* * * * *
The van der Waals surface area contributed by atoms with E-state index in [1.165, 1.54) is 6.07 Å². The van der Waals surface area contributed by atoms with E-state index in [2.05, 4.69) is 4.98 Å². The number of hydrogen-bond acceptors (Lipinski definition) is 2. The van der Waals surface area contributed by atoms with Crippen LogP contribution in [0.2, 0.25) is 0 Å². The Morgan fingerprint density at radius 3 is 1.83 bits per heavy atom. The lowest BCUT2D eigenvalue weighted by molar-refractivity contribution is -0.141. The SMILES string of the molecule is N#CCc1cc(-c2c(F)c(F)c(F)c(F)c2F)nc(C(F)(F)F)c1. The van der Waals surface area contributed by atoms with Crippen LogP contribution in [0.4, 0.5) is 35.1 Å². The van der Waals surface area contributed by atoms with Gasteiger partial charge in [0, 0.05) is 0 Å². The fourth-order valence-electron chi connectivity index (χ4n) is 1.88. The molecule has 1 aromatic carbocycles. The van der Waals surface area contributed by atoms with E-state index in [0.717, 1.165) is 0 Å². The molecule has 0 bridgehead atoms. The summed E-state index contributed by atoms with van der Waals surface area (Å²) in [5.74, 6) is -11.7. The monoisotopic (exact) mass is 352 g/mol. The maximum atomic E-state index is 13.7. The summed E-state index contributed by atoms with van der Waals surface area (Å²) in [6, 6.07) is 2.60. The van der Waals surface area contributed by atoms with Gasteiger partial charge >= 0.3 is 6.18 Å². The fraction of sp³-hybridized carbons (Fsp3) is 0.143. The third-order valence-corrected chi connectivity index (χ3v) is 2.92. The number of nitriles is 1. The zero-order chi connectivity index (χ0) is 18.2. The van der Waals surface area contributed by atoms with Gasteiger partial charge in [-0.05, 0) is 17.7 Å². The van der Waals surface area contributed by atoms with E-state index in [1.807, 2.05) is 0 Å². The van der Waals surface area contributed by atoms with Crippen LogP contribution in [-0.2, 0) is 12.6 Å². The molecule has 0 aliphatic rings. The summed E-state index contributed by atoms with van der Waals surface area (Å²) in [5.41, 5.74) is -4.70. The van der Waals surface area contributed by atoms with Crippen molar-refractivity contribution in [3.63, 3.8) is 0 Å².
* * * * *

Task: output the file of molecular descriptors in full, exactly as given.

The van der Waals surface area contributed by atoms with E-state index in [1.165, 1.54) is 6.07 Å². The van der Waals surface area contributed by atoms with E-state index in [2.05, 4.69) is 4.98 Å². The number of hydrogen-bond acceptors (Lipinski definition) is 2. The van der Waals surface area contributed by atoms with Crippen LogP contribution in [0.2, 0.25) is 0 Å². The Morgan fingerprint density at radius 3 is 1.83 bits per heavy atom. The lowest BCUT2D eigenvalue weighted by molar-refractivity contribution is -0.141. The SMILES string of the molecule is N#CCc1cc(-c2c(F)c(F)c(F)c(F)c2F)nc(C(F)(F)F)c1. The van der Waals surface area contributed by atoms with Crippen LogP contribution in [0.4, 0.5) is 35.1 Å². The van der Waals surface area contributed by atoms with Gasteiger partial charge in [0, 0.05) is 0 Å². The fourth-order valence-electron chi connectivity index (χ4n) is 1.88. The molecule has 1 aromatic carbocycles. The van der Waals surface area contributed by atoms with E-state index in [0.717, 1.165) is 0 Å². The molecule has 0 bridgehead atoms. The summed E-state index contributed by atoms with van der Waals surface area (Å²) in [5.74, 6) is -11.7. The monoisotopic (exact) mass is 352 g/mol. The maximum atomic E-state index is 13.7. The summed E-state index contributed by atoms with van der Waals surface area (Å²) in [6, 6.07) is 2.60. The van der Waals surface area contributed by atoms with Gasteiger partial charge >= 0.3 is 6.18 Å². The fraction of sp³-hybridized carbons (Fsp3) is 0.143. The third-order valence-corrected chi connectivity index (χ3v) is 2.92. The number of nitriles is 1. The zero-order chi connectivity index (χ0) is 18.2. The van der Waals surface area contributed by atoms with Gasteiger partial charge in [-0.05, 0) is 17.7 Å². The van der Waals surface area contributed by atoms with E-state index in [1.807, 2.05) is 0 Å². The van der Waals surface area contributed by atoms with Crippen LogP contribution in [-0.2, 0) is 12.6 Å². The molecule has 0 aliphatic rings. The summed E-state index contributed by atoms with van der Waals surface area (Å²) in [5.41, 5.74) is -4.70. The van der Waals surface area contributed by atoms with Crippen molar-refractivity contribution in [3.63, 3.8) is 0 Å².